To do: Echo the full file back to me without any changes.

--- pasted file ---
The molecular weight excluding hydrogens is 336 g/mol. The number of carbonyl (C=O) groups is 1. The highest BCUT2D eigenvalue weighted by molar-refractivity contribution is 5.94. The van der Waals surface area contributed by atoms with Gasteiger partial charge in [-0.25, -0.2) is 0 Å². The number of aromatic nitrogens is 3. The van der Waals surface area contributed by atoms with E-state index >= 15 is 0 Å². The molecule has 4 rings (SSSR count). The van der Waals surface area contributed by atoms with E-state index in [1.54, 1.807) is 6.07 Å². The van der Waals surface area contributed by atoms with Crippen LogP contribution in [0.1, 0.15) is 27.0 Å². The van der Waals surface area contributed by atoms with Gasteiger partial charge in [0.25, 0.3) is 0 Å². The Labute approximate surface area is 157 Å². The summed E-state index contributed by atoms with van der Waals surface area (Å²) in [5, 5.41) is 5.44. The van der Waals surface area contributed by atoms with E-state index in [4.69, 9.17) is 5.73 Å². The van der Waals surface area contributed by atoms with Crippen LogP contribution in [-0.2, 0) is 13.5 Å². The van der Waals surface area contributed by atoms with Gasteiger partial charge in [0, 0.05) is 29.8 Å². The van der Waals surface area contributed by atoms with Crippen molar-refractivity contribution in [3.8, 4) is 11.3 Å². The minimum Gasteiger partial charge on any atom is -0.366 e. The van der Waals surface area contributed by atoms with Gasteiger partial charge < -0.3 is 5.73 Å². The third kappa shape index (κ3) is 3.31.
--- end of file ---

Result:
The molecular weight excluding hydrogens is 336 g/mol. The number of carbonyl (C=O) groups is 1. The highest BCUT2D eigenvalue weighted by molar-refractivity contribution is 5.94. The van der Waals surface area contributed by atoms with Gasteiger partial charge in [-0.25, -0.2) is 0 Å². The number of aromatic nitrogens is 3. The van der Waals surface area contributed by atoms with E-state index >= 15 is 0 Å². The molecule has 4 rings (SSSR count). The van der Waals surface area contributed by atoms with E-state index in [1.54, 1.807) is 6.07 Å². The van der Waals surface area contributed by atoms with Crippen LogP contribution in [0.1, 0.15) is 27.0 Å². The van der Waals surface area contributed by atoms with Gasteiger partial charge in [0.25, 0.3) is 0 Å². The Labute approximate surface area is 157 Å². The summed E-state index contributed by atoms with van der Waals surface area (Å²) in [5, 5.41) is 5.44. The van der Waals surface area contributed by atoms with E-state index in [4.69, 9.17) is 5.73 Å². The van der Waals surface area contributed by atoms with Crippen LogP contribution in [-0.2, 0) is 13.5 Å². The van der Waals surface area contributed by atoms with Gasteiger partial charge in [0, 0.05) is 29.8 Å². The van der Waals surface area contributed by atoms with Crippen molar-refractivity contribution in [3.8, 4) is 11.3 Å². The minimum Gasteiger partial charge on any atom is -0.366 e. The van der Waals surface area contributed by atoms with Gasteiger partial charge < -0.3 is 5.73 Å². The third kappa shape index (κ3) is 3.31.